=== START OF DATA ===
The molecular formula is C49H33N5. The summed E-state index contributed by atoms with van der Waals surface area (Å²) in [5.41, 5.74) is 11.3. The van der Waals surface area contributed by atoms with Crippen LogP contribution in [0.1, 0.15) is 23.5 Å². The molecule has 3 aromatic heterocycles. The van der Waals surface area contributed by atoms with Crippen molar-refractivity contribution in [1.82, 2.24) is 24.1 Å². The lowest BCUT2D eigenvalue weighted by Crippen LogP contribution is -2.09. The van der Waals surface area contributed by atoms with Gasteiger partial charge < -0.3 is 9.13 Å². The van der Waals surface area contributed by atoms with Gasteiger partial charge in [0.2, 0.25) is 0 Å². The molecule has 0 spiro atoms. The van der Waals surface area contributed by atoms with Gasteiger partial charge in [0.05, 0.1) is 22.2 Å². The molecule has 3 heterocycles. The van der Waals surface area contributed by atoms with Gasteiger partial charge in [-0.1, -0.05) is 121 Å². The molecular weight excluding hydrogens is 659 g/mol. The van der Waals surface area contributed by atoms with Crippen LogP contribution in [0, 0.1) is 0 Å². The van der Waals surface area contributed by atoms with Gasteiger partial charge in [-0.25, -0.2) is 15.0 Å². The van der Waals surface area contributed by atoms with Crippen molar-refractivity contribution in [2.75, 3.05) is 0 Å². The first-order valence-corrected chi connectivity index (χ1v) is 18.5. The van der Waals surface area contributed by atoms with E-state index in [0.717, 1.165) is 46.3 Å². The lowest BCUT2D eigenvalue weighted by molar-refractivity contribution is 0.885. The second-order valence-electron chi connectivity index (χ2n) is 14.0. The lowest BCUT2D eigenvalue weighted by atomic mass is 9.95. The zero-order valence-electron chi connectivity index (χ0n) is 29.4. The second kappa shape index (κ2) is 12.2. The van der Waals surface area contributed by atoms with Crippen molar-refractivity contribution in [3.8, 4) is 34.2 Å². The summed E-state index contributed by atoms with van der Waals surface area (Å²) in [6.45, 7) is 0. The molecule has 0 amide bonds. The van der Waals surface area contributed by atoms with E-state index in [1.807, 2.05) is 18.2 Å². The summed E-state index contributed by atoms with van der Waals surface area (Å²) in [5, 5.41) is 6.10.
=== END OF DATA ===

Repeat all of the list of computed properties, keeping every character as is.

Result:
The molecular formula is C49H33N5. The summed E-state index contributed by atoms with van der Waals surface area (Å²) in [5.41, 5.74) is 11.3. The van der Waals surface area contributed by atoms with Crippen LogP contribution in [0.1, 0.15) is 23.5 Å². The molecule has 3 aromatic heterocycles. The van der Waals surface area contributed by atoms with Crippen molar-refractivity contribution in [1.82, 2.24) is 24.1 Å². The lowest BCUT2D eigenvalue weighted by Crippen LogP contribution is -2.09. The van der Waals surface area contributed by atoms with Gasteiger partial charge < -0.3 is 9.13 Å². The van der Waals surface area contributed by atoms with Gasteiger partial charge in [0.2, 0.25) is 0 Å². The molecule has 0 spiro atoms. The van der Waals surface area contributed by atoms with Gasteiger partial charge in [0.05, 0.1) is 22.2 Å². The molecule has 3 heterocycles. The van der Waals surface area contributed by atoms with Gasteiger partial charge in [-0.1, -0.05) is 121 Å². The molecular weight excluding hydrogens is 659 g/mol. The van der Waals surface area contributed by atoms with Crippen LogP contribution in [0, 0.1) is 0 Å². The van der Waals surface area contributed by atoms with Gasteiger partial charge in [-0.25, -0.2) is 15.0 Å². The van der Waals surface area contributed by atoms with Crippen molar-refractivity contribution in [2.75, 3.05) is 0 Å². The first-order valence-corrected chi connectivity index (χ1v) is 18.5. The van der Waals surface area contributed by atoms with E-state index in [0.717, 1.165) is 46.3 Å². The lowest BCUT2D eigenvalue weighted by molar-refractivity contribution is 0.885. The second-order valence-electron chi connectivity index (χ2n) is 14.0. The lowest BCUT2D eigenvalue weighted by atomic mass is 9.95. The zero-order valence-electron chi connectivity index (χ0n) is 29.4. The second kappa shape index (κ2) is 12.2. The van der Waals surface area contributed by atoms with Crippen molar-refractivity contribution in [3.8, 4) is 34.2 Å². The summed E-state index contributed by atoms with van der Waals surface area (Å²) in [6.45, 7) is 0. The molecule has 0 amide bonds. The van der Waals surface area contributed by atoms with E-state index in [1.807, 2.05) is 18.2 Å². The summed E-state index contributed by atoms with van der Waals surface area (Å²) in [5, 5.41) is 6.10.